My blog has been running for just over a year. During the year I have occasionally invited my readers to take part in a short survey on something I wanted their input about.

    As part of the survey I gave them the opportunity to ask any question they wanted an answer to (like Mark I got some great thought-provoking questions) and I asked them how useful they found the blog posts. Like you may be feeling, I wanted to be sure it was worth carrying on. I got some great feedback.

    Now, you commented on the fact that you look with pleasure at your early posts. I do too – but what I discovered is that new visitors rarely explore those early posts. Which often means they’re missing out on some great gems.

    So I’ve collated a good selection of my blog posts and published them in a book, just so people can easily find the info they’re looking for. The book was only published last Monday, so is pretty up to date. I plan to market the book and use it to draw more people to my blog.

    Is that something you could do?

    And, like Steve, I invite my readers to join my email notification list. I encourage people to subscribe by giving a gift when they do and occasionally writing a private post, which is password protected. The post often has a free downloadable gift for my reader. But the password is only sent to readers who are on that email subscription list.

    I use aweber to deliver the blog post announcements and include a short excerpt to encourage people to follow up and visit the blog to read the full post.

    And finally, I encourage my readers to pass the word about my blog by using a ‘Tell A Friend’ script. Again they get a thank you gift for doing so.

    Steve’s point about taking a controversial position in your post may generate comments or cause people to discuss your post on their blog, which may in turn encourage their readers to visit your blog.

    Hope this helps..

  10. Shama Hyder Says:

    Hi Ford,

    Sometimes all you gotta do is ask! : ) I am an avid reader of your blog, and a blogger myself. I also reviewed your book.

    If you want to create more of a community, then you should (as you are doing now) ask for people’s input! Often, I see your posts as lessons but not necessarily conversations. This takes it to a new level.

  11. Ford Harding Says:

    I still need time to absorb this cornucopia of ideas which may necessitate a slow walk through the forest preserve along the fall leaves, while I mull. Here are some early responses.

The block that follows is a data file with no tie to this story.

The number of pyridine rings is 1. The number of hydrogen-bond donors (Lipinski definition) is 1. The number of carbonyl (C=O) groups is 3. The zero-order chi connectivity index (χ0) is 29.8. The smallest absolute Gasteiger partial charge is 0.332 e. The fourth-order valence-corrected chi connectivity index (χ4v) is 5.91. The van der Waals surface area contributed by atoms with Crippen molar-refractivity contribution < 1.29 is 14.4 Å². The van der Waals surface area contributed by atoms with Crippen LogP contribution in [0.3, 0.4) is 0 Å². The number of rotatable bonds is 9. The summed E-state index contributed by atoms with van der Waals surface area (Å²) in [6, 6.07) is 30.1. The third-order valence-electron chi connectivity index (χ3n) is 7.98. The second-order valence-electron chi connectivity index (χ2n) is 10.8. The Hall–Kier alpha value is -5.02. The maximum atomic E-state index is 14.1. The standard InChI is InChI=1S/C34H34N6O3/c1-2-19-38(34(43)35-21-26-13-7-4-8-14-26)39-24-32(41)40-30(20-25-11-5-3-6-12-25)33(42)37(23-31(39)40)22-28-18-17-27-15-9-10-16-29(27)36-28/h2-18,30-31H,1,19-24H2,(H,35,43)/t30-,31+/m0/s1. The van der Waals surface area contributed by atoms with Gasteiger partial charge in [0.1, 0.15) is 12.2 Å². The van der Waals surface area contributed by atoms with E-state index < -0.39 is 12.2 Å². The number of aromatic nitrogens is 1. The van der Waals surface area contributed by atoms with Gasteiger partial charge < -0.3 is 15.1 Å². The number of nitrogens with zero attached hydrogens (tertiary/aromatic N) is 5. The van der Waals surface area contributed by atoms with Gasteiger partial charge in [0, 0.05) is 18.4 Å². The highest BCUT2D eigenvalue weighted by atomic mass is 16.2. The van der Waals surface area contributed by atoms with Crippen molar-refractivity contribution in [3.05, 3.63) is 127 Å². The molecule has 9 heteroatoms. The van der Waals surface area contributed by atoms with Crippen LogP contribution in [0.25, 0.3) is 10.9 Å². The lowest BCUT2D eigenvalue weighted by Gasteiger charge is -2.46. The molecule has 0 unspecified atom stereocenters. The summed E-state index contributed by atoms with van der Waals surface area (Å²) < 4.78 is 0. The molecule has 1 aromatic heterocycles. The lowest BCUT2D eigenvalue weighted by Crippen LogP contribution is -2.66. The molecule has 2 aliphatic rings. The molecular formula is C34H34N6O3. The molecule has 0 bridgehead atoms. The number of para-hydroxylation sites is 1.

Many thanks for pointing out what as a sales consultant, I should have known: you have to ask. Thank you also for the review and for declaring yourself an avid reader–you mean there’s one out there, afterall?

    I thought I knew what I didn’t know about blogging but not only don’t I know what an aweber is; I had never heard of it. You are clearly much more planful and adept at this than I am and you treat your readers better than I do mine. I will need to go over your suggestions several times. By the way, what is the title of your book and where can I get a copy?

    Thanks for your encouragement. I will take your suggestions to heart.

    I love your questions which are the right ones. I won’t try to address them here, but will devote a separate post to them.

    You clearly understand things I don’t. I willl want to talk with you more about this.

    I am rereading Granoveter’s work on weak ties, thanks to a comment you made to an earlier post. More will come of that later.
    Your observation that sound logic in a post deters comment is like a dose of ice water . . . but, John, I pride myself on my sound logic. I believe you . . . darn it!

    What fun it will be to run parrallel experiments on writing posts that encourage comment. I will be a good way to continue our conversations. Our blogs are, in some way, wrapped together.

    Good night,

    Ford Harding

  12. Mason Boswell Says:

    I have one comment and one example you might study. The comment is that you are such a towering expert to me in this field, and perhaps to others, that many of us come here to learn (lessons like Shama said). In that regard, I am more in the mindset of listening intently at a lecture than having a dialog as I read here.

    The example I want to point out is seattlebubble.com, a site I started reading in Seattle while people were still pretending there was no real estate bubble. Tim, the site’s author, started a lot like you, he had great posts putting together data that wasn’t available in concise form elsewhere. Stage 2 is that he started doing what he called a daily open post. It was a blank post that had no other purpose than to let people bring up whatever they wanted in the comments. I believe the genius of this is that it invited the readers to drive some of the content and more importantly allowed the author find out what was on people’s minds. The discussions we had there were golden, and cemented many of us to the site. Later, Tim added forums where people can drive the topic of conversation in an organized fashion. Many blog posts on the site today are generated by a discussion that has first started in a forum. All of this took place over a period of about two years.